From Past Experience
You guys may be aware by now that I started out life as a junior QS at a large construction firm, and it was my job (among others) to manage the tenders that came through the door.
It was a HUGE learning curve, one that I truly believe has shaped how I look at pricing today, and I learned a lot of interesting things along the way, so I thought I would share!
Commercial tendering is just like regular pricing for a homeowner, it just has a whole lot more paperwork. I actually am a fan of the paperwork, it meant that you always knew where you stood in regard to how the project was going to be run. You also knew that everyone else was getting the same paperwork who were pricing too, and so you felt more comfortable that there would be a fair comparison.
I’ll always remember a new tender coming in, it would either be hand delivered or arrive on a memory stick because the files were so large…. And the first job was to print out the entire thing several times over. There was a copy that lived in our office, and a few copies that lived in the ‘subbies room’. This was a place that our sub-contractors could come to so they could look at the plans and take copies of what they needed. It helped that we could print everything out on a huge format copier! (And hilarious when you accidentally printed the next email you received at the same size because you forgot to switch the printers over! A0 anyone??????)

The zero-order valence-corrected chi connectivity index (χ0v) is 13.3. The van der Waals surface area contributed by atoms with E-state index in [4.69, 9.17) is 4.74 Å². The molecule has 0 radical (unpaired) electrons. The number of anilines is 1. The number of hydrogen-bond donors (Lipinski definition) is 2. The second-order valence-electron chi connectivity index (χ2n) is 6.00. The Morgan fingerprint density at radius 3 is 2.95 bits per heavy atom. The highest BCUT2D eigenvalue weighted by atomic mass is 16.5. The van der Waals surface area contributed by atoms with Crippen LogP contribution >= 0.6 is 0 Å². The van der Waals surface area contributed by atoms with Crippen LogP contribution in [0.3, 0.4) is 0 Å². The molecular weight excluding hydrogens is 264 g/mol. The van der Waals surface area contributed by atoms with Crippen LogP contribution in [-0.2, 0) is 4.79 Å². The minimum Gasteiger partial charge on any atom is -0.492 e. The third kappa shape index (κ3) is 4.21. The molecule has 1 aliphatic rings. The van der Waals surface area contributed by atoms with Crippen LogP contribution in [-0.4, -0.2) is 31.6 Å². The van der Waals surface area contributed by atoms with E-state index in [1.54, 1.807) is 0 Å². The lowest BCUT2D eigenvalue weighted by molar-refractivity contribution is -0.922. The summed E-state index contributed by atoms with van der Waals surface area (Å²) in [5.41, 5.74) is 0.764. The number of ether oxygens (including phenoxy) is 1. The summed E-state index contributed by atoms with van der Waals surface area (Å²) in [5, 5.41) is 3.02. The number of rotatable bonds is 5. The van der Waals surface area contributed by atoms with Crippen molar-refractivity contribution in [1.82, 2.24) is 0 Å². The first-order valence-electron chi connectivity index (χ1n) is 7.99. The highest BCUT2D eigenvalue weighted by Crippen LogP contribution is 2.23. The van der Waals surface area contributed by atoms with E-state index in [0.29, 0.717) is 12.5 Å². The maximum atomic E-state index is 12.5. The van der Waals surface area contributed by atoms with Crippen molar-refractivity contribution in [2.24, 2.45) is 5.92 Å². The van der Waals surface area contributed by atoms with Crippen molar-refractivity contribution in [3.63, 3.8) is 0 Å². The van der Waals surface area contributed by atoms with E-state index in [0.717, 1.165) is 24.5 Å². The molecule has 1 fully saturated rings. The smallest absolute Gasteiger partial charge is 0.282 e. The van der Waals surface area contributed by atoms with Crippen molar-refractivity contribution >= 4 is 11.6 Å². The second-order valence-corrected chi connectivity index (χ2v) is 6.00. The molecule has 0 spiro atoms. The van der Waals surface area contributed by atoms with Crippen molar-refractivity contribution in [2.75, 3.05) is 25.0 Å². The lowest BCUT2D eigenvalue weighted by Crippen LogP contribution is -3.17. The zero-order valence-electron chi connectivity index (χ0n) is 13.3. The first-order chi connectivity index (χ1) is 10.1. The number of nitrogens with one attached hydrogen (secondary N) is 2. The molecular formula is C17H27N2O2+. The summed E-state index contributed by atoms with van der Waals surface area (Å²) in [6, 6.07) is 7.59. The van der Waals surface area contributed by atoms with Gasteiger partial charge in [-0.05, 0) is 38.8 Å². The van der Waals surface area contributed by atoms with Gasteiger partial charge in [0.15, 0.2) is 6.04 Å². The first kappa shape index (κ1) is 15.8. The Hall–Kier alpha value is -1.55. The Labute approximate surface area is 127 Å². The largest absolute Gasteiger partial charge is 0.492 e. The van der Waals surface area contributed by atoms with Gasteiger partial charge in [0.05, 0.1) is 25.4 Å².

Reverse engineering the job
From there it was a matter of unpicking the time frames when was the tender due? When did I want to ask my subs to get pricing to me by? Reverse engineering at this point was key, as it wasn’t uncommon to receive tenders that were due only a week from the date they were sent out. Sometimes I would have 4 or 5 of these on the go, all with different due dates and different workloads. I relied on my electronic calendar on Outlook really heavily….. blocking out days and times so that I could get everything done in the time frame that I needed, ensuring I also had time to walk through the project with my senior QS prior to sending it out.
I’d set up a new file on my computer to save everything to, a folder for tender docs, a folder for sub quotes, a folder for my tender letter…. Etc. The tender letter was always the VERY FIRST thing that I would set up because as I whipped through checking over all the documents for the tender, I would start seeing things immediately that I might need clarification on, or need to provide a tag for.
This is the first in my commercial tendering series…. In the next blog, I'll cover the ins and outs of the paperwork and things to watch out for!